FourSquare Business

FourSquare, the location-based check-in tool was always aimed toward businesses. The first step was to get users accustomed (or addicted) to checking in wherever they go and help them compete for points against each other by giving away emblems like Mayor badges. Now, FourSquare has made it easier for businesses to access all this rich data regarding their location.

With the new tool, businesses will be able to see a range of real-time data about Foursquare usage, including who has “checked in” to the place via Foursquare, when they arrived, the male-to-female customer ratio and which times of day are more active for certain customers. Business owners will also be able to offer instant promotions to try to engage new customers and keep current ones.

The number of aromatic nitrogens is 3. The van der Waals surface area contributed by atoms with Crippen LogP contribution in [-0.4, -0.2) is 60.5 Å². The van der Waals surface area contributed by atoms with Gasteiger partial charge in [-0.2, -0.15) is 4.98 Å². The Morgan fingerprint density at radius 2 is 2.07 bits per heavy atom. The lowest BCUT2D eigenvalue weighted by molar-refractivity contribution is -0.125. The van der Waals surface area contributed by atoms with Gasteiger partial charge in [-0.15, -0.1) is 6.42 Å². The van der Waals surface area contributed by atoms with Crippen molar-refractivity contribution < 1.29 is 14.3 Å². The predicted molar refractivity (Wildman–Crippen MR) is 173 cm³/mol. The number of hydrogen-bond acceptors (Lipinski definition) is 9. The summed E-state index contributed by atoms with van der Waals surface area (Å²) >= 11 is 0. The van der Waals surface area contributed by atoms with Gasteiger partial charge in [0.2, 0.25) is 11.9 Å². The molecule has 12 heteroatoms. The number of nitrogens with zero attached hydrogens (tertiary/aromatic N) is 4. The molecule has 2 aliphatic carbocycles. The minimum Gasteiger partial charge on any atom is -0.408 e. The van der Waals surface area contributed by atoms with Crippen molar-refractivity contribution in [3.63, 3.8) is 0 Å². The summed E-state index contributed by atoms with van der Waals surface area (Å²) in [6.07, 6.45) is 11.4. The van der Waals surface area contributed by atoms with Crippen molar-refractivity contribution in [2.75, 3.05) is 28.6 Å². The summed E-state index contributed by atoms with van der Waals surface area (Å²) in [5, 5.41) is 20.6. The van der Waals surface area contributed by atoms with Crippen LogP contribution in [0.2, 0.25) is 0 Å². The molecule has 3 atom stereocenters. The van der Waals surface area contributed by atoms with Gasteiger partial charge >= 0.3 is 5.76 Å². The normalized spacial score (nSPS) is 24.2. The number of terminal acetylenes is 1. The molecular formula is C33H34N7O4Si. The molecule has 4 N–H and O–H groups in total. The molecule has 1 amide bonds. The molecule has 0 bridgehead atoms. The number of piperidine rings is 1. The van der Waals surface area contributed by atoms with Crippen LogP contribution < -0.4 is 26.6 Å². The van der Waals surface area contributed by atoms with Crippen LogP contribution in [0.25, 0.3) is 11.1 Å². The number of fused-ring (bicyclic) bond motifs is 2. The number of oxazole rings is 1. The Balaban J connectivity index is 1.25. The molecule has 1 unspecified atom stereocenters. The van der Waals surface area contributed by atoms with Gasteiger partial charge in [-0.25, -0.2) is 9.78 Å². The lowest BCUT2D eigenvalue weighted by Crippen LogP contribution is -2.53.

It was an obvious direction for FourSquare and I had wondered why hadn’t they implemented it sooner. This move might in fact be useful for both consumers and businesses as the latter will try to attract and keep their loyal base happy. One more advantage I see at least in another screenshot is that managers and staff are identified and listed separately. I have seen couple of my ‘friends’ check in every day (including school nights) at a bar at Northgate, College Station and have thought, wow! She definitely has a drinking problem. Until I realized, she probably works there. Of course, she is the frikkin Mayor of the bar with no chance of anyone else ousting her ever. Now unless, businesses or FourSquare matches consumers with their spending habits, they have no reason to worry about backlash. FourSquare users are willingly signing away their geo-location privacy and if they do it smartly, there is no discernible harm.

This feature is available only to 30 small businesses but FourSquare plans to expand it to more than 900 businesses soon. This might just be the social networking app that small businesses readily welcome.